Books by Claire Tomalin

Biographer Claire Tomalin was born in London in 1933. After graduating from Newnham College, Cambridge, she worked in publishing for Heinemann, Hutchinson and Cape before switching to journalism, becoming literary editor of both the New Statesman magazine

CHARLES DICKENS by Claire Tomalin
Released: Oct. 31, 2011

Like Shakespeare, Charles Dickens (1812-1870) was an overachiever of genius, and his life was as eventful, dramatic and character-filled as any of his novels. Read full book review >

Released: Jan. 15, 2007

"A richly introspective biography sure to rekindle interest in Hardy's writing. "
Another wonderfully readable life by veteran biographer and journalist Tomalin (Samuel Pepys, 2002, etc.). Read full book review >
SAMUEL PEPYS by Claire Tomalin
Released: Nov. 14, 2002

"A fine work of literary and cultural history."
A sparkling, wonderfully readable biography of the English official less well known for his contributions to good government than for his salacious, achingly self-doubtful diaries. Read full book review >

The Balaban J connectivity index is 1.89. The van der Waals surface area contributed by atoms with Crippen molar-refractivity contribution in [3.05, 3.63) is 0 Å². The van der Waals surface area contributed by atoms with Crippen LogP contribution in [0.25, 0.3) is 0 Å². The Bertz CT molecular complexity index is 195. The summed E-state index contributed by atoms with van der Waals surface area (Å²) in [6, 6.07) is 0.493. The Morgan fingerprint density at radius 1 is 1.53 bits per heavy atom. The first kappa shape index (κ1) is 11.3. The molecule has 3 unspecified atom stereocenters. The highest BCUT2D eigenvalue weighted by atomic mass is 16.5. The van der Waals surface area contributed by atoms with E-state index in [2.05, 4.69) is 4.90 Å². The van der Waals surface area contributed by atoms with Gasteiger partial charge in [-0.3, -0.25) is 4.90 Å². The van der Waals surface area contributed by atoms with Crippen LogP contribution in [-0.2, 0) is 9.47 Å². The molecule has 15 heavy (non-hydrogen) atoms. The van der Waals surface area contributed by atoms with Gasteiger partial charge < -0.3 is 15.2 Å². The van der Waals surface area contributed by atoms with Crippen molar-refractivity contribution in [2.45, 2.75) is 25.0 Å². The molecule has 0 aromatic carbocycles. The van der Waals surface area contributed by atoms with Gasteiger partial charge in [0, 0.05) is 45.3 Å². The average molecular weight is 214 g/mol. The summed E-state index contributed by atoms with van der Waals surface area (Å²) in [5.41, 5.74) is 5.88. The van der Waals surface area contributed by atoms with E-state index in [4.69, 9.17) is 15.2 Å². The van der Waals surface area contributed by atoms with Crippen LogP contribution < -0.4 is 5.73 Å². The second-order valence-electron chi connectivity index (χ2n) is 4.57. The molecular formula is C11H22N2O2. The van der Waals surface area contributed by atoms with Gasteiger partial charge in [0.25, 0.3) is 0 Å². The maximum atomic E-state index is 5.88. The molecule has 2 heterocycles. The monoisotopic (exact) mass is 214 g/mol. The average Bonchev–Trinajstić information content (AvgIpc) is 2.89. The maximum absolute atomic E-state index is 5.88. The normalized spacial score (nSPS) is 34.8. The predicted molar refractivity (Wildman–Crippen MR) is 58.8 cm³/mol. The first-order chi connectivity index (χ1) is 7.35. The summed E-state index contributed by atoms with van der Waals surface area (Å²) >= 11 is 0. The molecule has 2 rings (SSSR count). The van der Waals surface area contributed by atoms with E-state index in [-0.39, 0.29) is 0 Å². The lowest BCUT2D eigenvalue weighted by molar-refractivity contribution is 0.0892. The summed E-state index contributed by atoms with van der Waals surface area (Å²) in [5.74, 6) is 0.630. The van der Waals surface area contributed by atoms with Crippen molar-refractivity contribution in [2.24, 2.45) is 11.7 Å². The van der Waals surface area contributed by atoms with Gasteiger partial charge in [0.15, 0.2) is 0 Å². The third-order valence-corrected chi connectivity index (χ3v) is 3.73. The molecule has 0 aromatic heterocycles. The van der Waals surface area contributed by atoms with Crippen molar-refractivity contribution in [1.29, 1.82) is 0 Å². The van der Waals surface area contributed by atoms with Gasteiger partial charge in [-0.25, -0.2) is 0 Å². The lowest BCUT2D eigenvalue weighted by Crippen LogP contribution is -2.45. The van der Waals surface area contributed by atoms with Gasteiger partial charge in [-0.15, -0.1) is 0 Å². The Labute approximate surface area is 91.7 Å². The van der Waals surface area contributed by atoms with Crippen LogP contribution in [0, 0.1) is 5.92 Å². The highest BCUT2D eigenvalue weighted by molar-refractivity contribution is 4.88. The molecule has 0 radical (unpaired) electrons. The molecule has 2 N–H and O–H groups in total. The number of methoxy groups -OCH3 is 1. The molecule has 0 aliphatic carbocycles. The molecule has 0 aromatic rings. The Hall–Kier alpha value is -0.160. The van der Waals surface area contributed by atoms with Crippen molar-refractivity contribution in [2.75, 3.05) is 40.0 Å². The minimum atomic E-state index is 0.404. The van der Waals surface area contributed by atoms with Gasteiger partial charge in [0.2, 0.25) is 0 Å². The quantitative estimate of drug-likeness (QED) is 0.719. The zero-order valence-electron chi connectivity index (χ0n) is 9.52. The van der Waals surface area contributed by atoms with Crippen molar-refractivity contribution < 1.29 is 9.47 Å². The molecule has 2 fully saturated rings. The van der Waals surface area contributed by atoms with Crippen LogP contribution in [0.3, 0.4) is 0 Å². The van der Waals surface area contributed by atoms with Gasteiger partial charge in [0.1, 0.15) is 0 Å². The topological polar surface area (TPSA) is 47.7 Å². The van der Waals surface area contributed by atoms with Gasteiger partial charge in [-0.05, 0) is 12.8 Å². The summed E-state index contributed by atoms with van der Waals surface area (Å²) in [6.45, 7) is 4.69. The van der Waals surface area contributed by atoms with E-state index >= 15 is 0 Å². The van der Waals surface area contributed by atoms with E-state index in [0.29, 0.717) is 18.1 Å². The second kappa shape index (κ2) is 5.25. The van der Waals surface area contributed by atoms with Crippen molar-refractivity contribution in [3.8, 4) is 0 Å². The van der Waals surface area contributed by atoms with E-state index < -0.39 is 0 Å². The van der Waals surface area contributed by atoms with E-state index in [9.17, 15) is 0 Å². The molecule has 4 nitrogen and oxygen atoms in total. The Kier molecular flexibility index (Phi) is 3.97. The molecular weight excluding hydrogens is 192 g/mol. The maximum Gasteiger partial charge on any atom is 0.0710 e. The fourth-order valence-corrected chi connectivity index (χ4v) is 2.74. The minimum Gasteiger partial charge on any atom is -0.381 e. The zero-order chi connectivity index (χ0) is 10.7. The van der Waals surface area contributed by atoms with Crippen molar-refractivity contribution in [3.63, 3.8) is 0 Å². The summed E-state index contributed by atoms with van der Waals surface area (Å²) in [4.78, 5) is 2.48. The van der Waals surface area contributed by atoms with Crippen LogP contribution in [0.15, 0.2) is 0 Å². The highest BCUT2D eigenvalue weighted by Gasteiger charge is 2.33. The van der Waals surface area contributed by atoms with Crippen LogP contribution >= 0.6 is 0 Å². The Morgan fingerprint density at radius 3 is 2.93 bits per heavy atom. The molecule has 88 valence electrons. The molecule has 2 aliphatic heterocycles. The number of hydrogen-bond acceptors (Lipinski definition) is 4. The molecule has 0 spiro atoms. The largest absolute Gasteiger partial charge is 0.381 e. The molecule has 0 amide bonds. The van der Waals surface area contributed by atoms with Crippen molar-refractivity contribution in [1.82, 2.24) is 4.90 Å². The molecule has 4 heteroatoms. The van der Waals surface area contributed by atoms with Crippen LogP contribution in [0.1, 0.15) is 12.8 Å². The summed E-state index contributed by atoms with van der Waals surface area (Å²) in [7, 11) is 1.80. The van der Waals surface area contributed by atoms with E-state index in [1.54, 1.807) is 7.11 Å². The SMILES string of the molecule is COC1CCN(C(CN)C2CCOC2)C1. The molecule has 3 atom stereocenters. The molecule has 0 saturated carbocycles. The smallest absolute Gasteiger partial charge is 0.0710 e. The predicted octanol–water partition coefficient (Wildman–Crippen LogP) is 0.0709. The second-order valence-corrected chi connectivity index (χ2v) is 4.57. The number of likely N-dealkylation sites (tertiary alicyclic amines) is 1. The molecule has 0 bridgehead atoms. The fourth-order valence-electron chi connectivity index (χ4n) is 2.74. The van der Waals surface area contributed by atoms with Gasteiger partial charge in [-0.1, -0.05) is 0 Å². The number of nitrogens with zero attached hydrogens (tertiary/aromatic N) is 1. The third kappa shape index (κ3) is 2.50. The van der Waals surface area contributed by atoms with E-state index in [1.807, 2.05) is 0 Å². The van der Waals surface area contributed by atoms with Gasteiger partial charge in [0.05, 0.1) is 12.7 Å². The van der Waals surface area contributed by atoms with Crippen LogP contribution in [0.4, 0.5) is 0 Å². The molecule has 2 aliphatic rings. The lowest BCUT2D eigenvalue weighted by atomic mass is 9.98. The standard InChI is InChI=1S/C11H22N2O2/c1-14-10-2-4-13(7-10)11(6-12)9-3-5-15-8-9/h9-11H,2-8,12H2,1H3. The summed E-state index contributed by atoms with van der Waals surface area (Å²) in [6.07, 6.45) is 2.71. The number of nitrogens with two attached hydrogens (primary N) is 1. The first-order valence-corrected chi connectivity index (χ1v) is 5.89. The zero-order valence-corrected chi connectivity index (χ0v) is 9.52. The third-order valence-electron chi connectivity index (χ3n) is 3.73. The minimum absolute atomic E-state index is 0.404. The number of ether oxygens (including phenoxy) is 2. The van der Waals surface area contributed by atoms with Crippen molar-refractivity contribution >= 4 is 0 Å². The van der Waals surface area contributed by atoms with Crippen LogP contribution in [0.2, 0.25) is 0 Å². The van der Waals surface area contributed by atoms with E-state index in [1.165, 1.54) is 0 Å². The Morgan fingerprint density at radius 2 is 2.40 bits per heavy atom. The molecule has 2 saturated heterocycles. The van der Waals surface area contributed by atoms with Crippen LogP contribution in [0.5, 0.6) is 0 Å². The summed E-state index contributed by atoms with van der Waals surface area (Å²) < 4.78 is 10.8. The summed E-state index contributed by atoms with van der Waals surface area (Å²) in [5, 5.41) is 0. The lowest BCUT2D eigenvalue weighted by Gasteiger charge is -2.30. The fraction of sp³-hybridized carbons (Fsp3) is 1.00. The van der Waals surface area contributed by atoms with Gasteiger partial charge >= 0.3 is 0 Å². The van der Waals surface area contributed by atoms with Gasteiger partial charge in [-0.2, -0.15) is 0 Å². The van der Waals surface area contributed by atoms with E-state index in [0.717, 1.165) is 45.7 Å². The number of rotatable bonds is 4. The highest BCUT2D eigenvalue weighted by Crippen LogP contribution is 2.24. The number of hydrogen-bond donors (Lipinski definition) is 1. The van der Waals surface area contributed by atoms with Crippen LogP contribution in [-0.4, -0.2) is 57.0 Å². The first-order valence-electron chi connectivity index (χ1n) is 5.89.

Released: Nov. 17, 1997

The second major Austen biography of the season expertly places the great novelist in her historical moment, without attempting to fully plumb her psyche. Austen, writes Tomalin (The Invisible Woman: The Story of Nelly Ternan and Charles Dickens, 1991, etc.), ``has a way of sending biographers away feeling that, as Lord David Cecil put it, she remains `as no doubt she would have wished—not an intimate but an acquaintance.' '' Tomalin does indeed fall short of conveying the kind of three-dimensional portrait so painstakingly achieved by David Nokes in his recent Austen biography (p. 1012). Read full book review >

Released: April 20, 1995

From the author of The Invisible Woman: The Story of Nelly Ternan and Charles Dickens (1991), another sprightly biography of an English actress with a famous lover. Dora Jordan (17611816) was the most famous comic actress of her day, a star of London's Drury Lane Theater for nearly 30 years, beloved by audiences for her vivacity, her charming singing voice, and the fine legs she displayed in her most popular roles, which usually called for her to play a woman impersonating a man. Read full book review >